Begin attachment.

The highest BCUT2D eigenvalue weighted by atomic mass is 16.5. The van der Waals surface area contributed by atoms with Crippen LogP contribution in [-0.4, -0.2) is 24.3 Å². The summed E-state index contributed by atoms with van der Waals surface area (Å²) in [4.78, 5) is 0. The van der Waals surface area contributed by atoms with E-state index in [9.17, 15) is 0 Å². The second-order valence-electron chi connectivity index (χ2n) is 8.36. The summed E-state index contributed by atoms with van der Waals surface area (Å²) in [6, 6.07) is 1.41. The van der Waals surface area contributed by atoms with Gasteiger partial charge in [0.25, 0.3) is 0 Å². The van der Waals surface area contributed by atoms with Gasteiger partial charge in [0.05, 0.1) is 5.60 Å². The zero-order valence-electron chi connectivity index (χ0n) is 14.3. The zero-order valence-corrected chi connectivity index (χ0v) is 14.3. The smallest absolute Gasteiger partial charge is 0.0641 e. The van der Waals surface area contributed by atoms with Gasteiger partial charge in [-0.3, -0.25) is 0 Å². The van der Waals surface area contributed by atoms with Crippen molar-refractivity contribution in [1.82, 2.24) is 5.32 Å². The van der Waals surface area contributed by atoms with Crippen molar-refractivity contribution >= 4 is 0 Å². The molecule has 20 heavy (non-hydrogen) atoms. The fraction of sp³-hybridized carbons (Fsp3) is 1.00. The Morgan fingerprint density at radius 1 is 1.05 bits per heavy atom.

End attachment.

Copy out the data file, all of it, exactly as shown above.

The highest BCUT2D eigenvalue weighted by atomic mass is 16.5. The van der Waals surface area contributed by atoms with Crippen LogP contribution in [-0.4, -0.2) is 24.3 Å². The summed E-state index contributed by atoms with van der Waals surface area (Å²) in [4.78, 5) is 0. The van der Waals surface area contributed by atoms with E-state index in [9.17, 15) is 0 Å². The second-order valence-electron chi connectivity index (χ2n) is 8.36. The summed E-state index contributed by atoms with van der Waals surface area (Å²) in [6, 6.07) is 1.41. The van der Waals surface area contributed by atoms with Gasteiger partial charge in [0.25, 0.3) is 0 Å². The van der Waals surface area contributed by atoms with Gasteiger partial charge in [0.05, 0.1) is 5.60 Å². The zero-order valence-electron chi connectivity index (χ0n) is 14.3. The zero-order valence-corrected chi connectivity index (χ0v) is 14.3. The smallest absolute Gasteiger partial charge is 0.0641 e. The van der Waals surface area contributed by atoms with Gasteiger partial charge in [-0.3, -0.25) is 0 Å². The van der Waals surface area contributed by atoms with Crippen molar-refractivity contribution in [1.82, 2.24) is 5.32 Å². The van der Waals surface area contributed by atoms with Crippen molar-refractivity contribution >= 4 is 0 Å². The molecule has 20 heavy (non-hydrogen) atoms. The fraction of sp³-hybridized carbons (Fsp3) is 1.00. The Morgan fingerprint density at radius 1 is 1.05 bits per heavy atom.